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NIGERIA : Without Society-to-Society Ties, Sanctions Won't Help

November 19, 1995|Michael Clough and Nancy Bodurtha | Michael Clough is a senior fellow at the Council on Foreign Relations. Nancy Bodurtha is a program associate with the council.

NEW YORK — When Nigeria's dictatorship hanged famed author and political activist Ken Saro-Wiwa and eight others--after convicting them of murder in a kangaroo court--the cameras and computers of an outraged world focused on the troubled West African giant. It seemed possible that Saro-Wiwa's execution might boost efforts by TransAfrica's Randall Robinson, Amnesty International and others to impose new economic sanctions on Nigeria. But less than two weeks later, the Nigeria story is off the nightly news, and most analysts predict the sanctions campaign will fail.

For human-rights activists and a growing number of African Americans, supporting democracy in Nigeria is a logical extension of their successful efforts to mobilize opposition to the apartheid regime in Pretoria and the military dictatorship in Port-au-Prince. But these successes were only partly due to the gross oppression in South Africa and Haiti. Equally important were the extensive society-to-society contacts that linked many Americans to the two countries and the direct ways in which events in them affected American lives.

In the long run, the success or failure of U.S. actions to democratize Nigeria's government will depend on both the reactions of dictator Gen. Sani Abacha and the ability of the Nigerian sanctions movement to build connections between Americans and Nigerians like those that developed in the cases of South Africa and Haiti. By any standard, the military rulers in Nigeria are as undemocratic, brutal and corrupt as the old regimes in Pretoria and Port-Au-Prince. Except for a brief and flawed democratic interlude in the early 1980s, Nigeria has been ruled by its military for three decades. Nevertheless, throughout most of this period, the country had a remarkably open civil society. In the 1990s, however, Abacha and his predecessor, Ibrahim Babangida, have gone to great lengths to quash political opposition and crush what had been a free press.

A turning point occurred in June, 1993, when Babangida annulled a long-delayed presidential election after it was apparently won by a prominent businessman, Chief Moshood K.O. Abiola. Five months later, Abacha seized power, and Nigeria's descent into political and civil repression, venality, drug trafficking and economic chaos accelerated.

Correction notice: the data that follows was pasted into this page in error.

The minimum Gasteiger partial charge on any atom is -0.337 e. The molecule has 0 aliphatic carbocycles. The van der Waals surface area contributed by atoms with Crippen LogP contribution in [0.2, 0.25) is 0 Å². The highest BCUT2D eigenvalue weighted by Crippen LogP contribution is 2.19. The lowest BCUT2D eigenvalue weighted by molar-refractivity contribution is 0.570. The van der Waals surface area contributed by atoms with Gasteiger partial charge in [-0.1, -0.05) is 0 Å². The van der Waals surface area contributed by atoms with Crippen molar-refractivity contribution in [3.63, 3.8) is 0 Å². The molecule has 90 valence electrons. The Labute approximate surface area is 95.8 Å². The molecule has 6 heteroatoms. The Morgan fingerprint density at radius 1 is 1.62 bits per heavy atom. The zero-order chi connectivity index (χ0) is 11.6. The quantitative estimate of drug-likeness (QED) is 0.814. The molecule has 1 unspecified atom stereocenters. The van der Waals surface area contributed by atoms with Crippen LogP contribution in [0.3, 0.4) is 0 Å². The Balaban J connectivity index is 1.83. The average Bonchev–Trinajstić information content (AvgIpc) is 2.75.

Despite this ugly picture, it is going to be difficult, at least in short term, to rally Americans behind a campaign to impose oil sanctions--the only economic punishment that would cripple the Abacha regime--on Nigeria. The experiences in Haiti and South Africa show why.

In the case of Haiti, a critical source of pressure on Washington was the flow of Haitian boat people into Florida. Without that, it is doubtful that President Bill Clinton would have taken decisive action. Conditions in Nigeria, however brutalizing, are unlikely to result in a similar flow of refugees to the United States.

The more telling comparison is with South Africa. The anti-apartheid movement succeeded in the mid-1980s for a mix of reasons, most of which do not yet apply in Nigeria.

Ironically, the South African sanctions movement was fueled, in part, by public outrage over the Reagan Administration's perceived support for white rule. Many members of Congress ultimately went along with sanctions because they felt it was necessary to distance themselves from the President's policy of constructive engagement. With respect to Nigeria, the Clinton Administration has already put in place a wide range of restrictions on relations with the Abacha regime. In fact, the only governments treated with greater disrespect by Washington are Cuba, Iraq, Iran and Libya.

The sanctions that ultimately hurt South Africa, furthermore, were those imposed by state and local governments, which forced U.S. companies to choose between doing business in South Africa or in California and New York. Indeed, one of the paradoxes of the South African case was that the decisions made by U.S. companies, in the 1960s and early '70s, to invest in South Africa, despite the appeals of the then-weak anti-apartheid movement to stay out, created the economic targets necessary to discipline Pretoria in the mid-'80s. By contrast, the only major U.S. businesses in Nigeria are the oil companies, which are effectively insulated from the kinds of punishments that state and local leaders can administer.

In addition, Nigeria has benefited from African Americans' reluctance to criticize black African governments. True, this is changing, due, in large part, to TransAfrica's Robinson, who has lambasted racial double standards. But a lot of work has yet to be done before African Americans are as united against Abacha as they were against apartheid.

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